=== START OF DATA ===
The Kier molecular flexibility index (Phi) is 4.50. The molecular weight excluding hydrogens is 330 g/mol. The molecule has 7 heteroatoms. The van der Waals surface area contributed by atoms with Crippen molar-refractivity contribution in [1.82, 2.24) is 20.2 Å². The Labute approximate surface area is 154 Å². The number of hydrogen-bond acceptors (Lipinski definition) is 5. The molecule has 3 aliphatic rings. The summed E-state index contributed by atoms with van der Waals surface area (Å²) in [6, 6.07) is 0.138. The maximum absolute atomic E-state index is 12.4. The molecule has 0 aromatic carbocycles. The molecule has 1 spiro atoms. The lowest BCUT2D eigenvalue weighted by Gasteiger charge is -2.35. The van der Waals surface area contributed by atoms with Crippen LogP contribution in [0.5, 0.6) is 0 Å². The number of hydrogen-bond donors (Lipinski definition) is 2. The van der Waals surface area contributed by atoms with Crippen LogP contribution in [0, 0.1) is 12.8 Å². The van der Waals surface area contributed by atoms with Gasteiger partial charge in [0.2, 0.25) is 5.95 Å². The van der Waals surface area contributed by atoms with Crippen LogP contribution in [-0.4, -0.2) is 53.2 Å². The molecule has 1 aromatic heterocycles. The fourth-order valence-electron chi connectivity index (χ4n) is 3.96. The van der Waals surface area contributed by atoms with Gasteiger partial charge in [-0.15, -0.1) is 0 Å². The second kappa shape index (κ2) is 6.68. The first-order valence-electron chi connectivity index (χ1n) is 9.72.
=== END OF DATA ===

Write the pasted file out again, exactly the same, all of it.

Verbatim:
The Kier molecular flexibility index (Phi) is 4.50. The molecular weight excluding hydrogens is 330 g/mol. The molecule has 7 heteroatoms. The van der Waals surface area contributed by atoms with Crippen molar-refractivity contribution in [1.82, 2.24) is 20.2 Å². The Labute approximate surface area is 154 Å². The number of hydrogen-bond acceptors (Lipinski definition) is 5. The molecule has 3 aliphatic rings. The summed E-state index contributed by atoms with van der Waals surface area (Å²) in [6, 6.07) is 0.138. The maximum absolute atomic E-state index is 12.4. The molecule has 0 aromatic carbocycles. The molecule has 1 spiro atoms. The lowest BCUT2D eigenvalue weighted by Gasteiger charge is -2.35. The van der Waals surface area contributed by atoms with Crippen LogP contribution in [0.5, 0.6) is 0 Å². The number of hydrogen-bond donors (Lipinski definition) is 2. The van der Waals surface area contributed by atoms with Crippen LogP contribution in [0, 0.1) is 12.8 Å². The van der Waals surface area contributed by atoms with Gasteiger partial charge in [0.2, 0.25) is 5.95 Å². The van der Waals surface area contributed by atoms with Crippen LogP contribution in [-0.4, -0.2) is 53.2 Å². The molecule has 1 aromatic heterocycles. The fourth-order valence-electron chi connectivity index (χ4n) is 3.96. The van der Waals surface area contributed by atoms with Gasteiger partial charge in [-0.15, -0.1) is 0 Å². The second kappa shape index (κ2) is 6.68. The first-order valence-electron chi connectivity index (χ1n) is 9.72.